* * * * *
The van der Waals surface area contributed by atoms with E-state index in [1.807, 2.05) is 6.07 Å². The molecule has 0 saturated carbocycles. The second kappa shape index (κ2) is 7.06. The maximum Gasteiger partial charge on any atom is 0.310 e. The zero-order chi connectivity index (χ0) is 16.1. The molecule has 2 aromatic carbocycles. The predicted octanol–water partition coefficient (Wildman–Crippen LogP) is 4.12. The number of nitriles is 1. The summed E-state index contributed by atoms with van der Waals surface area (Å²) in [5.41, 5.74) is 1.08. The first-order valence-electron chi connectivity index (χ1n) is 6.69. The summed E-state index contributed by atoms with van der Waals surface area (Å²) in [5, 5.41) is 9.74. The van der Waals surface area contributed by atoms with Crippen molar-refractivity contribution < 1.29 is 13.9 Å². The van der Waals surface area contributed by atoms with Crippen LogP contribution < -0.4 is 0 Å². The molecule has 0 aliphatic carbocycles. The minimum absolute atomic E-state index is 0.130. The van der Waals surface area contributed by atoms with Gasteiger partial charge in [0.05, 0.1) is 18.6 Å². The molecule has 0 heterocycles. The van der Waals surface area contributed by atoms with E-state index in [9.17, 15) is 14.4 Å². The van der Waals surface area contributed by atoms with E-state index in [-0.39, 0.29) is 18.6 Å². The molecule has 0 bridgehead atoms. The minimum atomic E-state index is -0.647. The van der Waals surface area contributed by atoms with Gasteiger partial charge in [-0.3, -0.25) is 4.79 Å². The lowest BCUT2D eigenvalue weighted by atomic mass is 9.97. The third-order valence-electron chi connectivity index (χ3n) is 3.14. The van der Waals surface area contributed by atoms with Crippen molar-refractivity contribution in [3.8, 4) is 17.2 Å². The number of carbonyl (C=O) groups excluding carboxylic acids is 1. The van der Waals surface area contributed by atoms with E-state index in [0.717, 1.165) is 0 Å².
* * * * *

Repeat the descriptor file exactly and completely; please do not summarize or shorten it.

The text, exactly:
The van der Waals surface area contributed by atoms with E-state index in [1.807, 2.05) is 6.07 Å². The molecule has 0 saturated carbocycles. The second kappa shape index (κ2) is 7.06. The maximum Gasteiger partial charge on any atom is 0.310 e. The zero-order chi connectivity index (χ0) is 16.1. The molecule has 2 aromatic carbocycles. The predicted octanol–water partition coefficient (Wildman–Crippen LogP) is 4.12. The number of nitriles is 1. The summed E-state index contributed by atoms with van der Waals surface area (Å²) in [5.41, 5.74) is 1.08. The first-order valence-electron chi connectivity index (χ1n) is 6.69. The summed E-state index contributed by atoms with van der Waals surface area (Å²) in [5, 5.41) is 9.74. The van der Waals surface area contributed by atoms with Crippen molar-refractivity contribution < 1.29 is 13.9 Å². The van der Waals surface area contributed by atoms with Crippen LogP contribution < -0.4 is 0 Å². The molecule has 0 aliphatic carbocycles. The minimum absolute atomic E-state index is 0.130. The van der Waals surface area contributed by atoms with Gasteiger partial charge in [0.05, 0.1) is 18.6 Å². The molecule has 0 heterocycles. The van der Waals surface area contributed by atoms with E-state index in [9.17, 15) is 14.4 Å². The van der Waals surface area contributed by atoms with E-state index in [-0.39, 0.29) is 18.6 Å². The molecule has 0 bridgehead atoms. The minimum atomic E-state index is -0.647. The van der Waals surface area contributed by atoms with Gasteiger partial charge in [-0.3, -0.25) is 4.79 Å². The lowest BCUT2D eigenvalue weighted by atomic mass is 9.97. The third-order valence-electron chi connectivity index (χ3n) is 3.14. The van der Waals surface area contributed by atoms with Crippen molar-refractivity contribution in [3.8, 4) is 17.2 Å². The number of carbonyl (C=O) groups excluding carboxylic acids is 1. The van der Waals surface area contributed by atoms with E-state index in [0.717, 1.165) is 0 Å².